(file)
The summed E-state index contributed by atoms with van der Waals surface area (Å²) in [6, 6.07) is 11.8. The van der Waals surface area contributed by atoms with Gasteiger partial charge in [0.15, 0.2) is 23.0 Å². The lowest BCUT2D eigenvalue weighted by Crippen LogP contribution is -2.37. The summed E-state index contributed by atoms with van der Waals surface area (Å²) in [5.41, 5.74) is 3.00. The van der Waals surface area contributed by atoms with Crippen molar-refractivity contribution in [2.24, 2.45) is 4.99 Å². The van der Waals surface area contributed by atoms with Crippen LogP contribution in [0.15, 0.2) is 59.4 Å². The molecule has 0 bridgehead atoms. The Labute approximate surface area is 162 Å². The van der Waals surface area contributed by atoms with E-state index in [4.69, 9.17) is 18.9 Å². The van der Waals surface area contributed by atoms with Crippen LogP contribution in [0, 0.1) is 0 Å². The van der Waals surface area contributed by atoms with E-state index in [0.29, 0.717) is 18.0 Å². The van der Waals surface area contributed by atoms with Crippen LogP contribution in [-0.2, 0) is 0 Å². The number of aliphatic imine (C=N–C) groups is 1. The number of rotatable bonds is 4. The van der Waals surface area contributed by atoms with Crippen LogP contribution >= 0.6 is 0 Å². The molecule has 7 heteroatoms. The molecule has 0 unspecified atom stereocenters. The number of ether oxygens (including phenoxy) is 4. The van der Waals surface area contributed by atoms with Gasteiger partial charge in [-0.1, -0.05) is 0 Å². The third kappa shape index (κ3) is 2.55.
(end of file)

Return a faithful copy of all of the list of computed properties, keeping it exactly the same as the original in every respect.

The summed E-state index contributed by atoms with van der Waals surface area (Å²) in [6, 6.07) is 11.8. The van der Waals surface area contributed by atoms with Gasteiger partial charge in [0.15, 0.2) is 23.0 Å². The lowest BCUT2D eigenvalue weighted by Crippen LogP contribution is -2.37. The summed E-state index contributed by atoms with van der Waals surface area (Å²) in [5.41, 5.74) is 3.00. The van der Waals surface area contributed by atoms with Crippen molar-refractivity contribution in [2.24, 2.45) is 4.99 Å². The van der Waals surface area contributed by atoms with Crippen LogP contribution in [0.15, 0.2) is 59.4 Å². The molecule has 0 bridgehead atoms. The Labute approximate surface area is 162 Å². The van der Waals surface area contributed by atoms with E-state index in [4.69, 9.17) is 18.9 Å². The van der Waals surface area contributed by atoms with Crippen LogP contribution in [0, 0.1) is 0 Å². The van der Waals surface area contributed by atoms with E-state index in [0.29, 0.717) is 18.0 Å². The van der Waals surface area contributed by atoms with Crippen LogP contribution in [-0.2, 0) is 0 Å². The number of aliphatic imine (C=N–C) groups is 1. The number of rotatable bonds is 4. The van der Waals surface area contributed by atoms with Crippen LogP contribution >= 0.6 is 0 Å². The molecule has 7 heteroatoms. The molecule has 0 unspecified atom stereocenters. The number of ether oxygens (including phenoxy) is 4. The van der Waals surface area contributed by atoms with Gasteiger partial charge in [-0.1, -0.05) is 0 Å². The third kappa shape index (κ3) is 2.55.